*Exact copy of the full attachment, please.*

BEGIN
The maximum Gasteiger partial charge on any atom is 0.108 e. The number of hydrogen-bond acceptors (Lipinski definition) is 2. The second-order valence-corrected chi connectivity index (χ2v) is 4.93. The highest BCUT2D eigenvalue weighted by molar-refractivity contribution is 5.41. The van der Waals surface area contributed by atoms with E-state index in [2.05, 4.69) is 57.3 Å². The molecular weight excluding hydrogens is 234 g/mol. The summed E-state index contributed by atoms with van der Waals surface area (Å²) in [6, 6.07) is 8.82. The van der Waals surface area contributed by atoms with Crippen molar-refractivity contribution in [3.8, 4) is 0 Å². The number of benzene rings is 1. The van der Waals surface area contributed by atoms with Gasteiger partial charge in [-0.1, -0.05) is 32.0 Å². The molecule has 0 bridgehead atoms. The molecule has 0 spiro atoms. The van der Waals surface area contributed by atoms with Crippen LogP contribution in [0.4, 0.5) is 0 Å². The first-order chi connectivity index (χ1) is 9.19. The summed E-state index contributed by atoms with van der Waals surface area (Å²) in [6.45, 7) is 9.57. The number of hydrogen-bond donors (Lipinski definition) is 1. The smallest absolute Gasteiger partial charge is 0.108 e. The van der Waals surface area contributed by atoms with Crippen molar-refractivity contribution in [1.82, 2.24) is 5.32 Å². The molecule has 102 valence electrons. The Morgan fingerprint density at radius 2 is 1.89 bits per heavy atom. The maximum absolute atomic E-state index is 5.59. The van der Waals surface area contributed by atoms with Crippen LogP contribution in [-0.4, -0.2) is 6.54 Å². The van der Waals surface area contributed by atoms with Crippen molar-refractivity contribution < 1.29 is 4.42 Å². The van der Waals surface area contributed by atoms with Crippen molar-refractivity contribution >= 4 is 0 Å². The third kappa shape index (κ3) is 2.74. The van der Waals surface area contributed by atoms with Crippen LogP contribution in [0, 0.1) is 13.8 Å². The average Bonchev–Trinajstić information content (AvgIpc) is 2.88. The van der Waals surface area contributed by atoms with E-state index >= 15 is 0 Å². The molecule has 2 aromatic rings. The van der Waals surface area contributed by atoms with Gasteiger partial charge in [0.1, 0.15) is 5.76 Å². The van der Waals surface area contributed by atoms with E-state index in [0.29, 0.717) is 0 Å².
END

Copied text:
The maximum Gasteiger partial charge on any atom is 0.108 e. The number of hydrogen-bond acceptors (Lipinski definition) is 2. The second-order valence-corrected chi connectivity index (χ2v) is 4.93. The highest BCUT2D eigenvalue weighted by molar-refractivity contribution is 5.41. The van der Waals surface area contributed by atoms with E-state index in [2.05, 4.69) is 57.3 Å². The molecular weight excluding hydrogens is 234 g/mol. The summed E-state index contributed by atoms with van der Waals surface area (Å²) in [6, 6.07) is 8.82. The van der Waals surface area contributed by atoms with Crippen molar-refractivity contribution in [3.8, 4) is 0 Å². The number of benzene rings is 1. The van der Waals surface area contributed by atoms with Gasteiger partial charge in [-0.1, -0.05) is 32.0 Å². The molecule has 0 bridgehead atoms. The molecule has 0 spiro atoms. The van der Waals surface area contributed by atoms with Crippen LogP contribution in [0.4, 0.5) is 0 Å². The first-order chi connectivity index (χ1) is 9.19. The summed E-state index contributed by atoms with van der Waals surface area (Å²) in [6.45, 7) is 9.57. The number of hydrogen-bond donors (Lipinski definition) is 1. The smallest absolute Gasteiger partial charge is 0.108 e. The van der Waals surface area contributed by atoms with Crippen molar-refractivity contribution in [1.82, 2.24) is 5.32 Å². The molecule has 102 valence electrons. The Morgan fingerprint density at radius 2 is 1.89 bits per heavy atom. The maximum absolute atomic E-state index is 5.59. The van der Waals surface area contributed by atoms with Crippen LogP contribution in [-0.4, -0.2) is 6.54 Å². The van der Waals surface area contributed by atoms with Crippen molar-refractivity contribution < 1.29 is 4.42 Å². The van der Waals surface area contributed by atoms with Crippen molar-refractivity contribution >= 4 is 0 Å². The third kappa shape index (κ3) is 2.74. The van der Waals surface area contributed by atoms with Crippen LogP contribution in [0, 0.1) is 13.8 Å². The average Bonchev–Trinajstić information content (AvgIpc) is 2.88. The van der Waals surface area contributed by atoms with E-state index >= 15 is 0 Å². The molecule has 2 aromatic rings. The van der Waals surface area contributed by atoms with Gasteiger partial charge in [0.1, 0.15) is 5.76 Å². The van der Waals surface area contributed by atoms with E-state index in [0.29, 0.717) is 0 Å².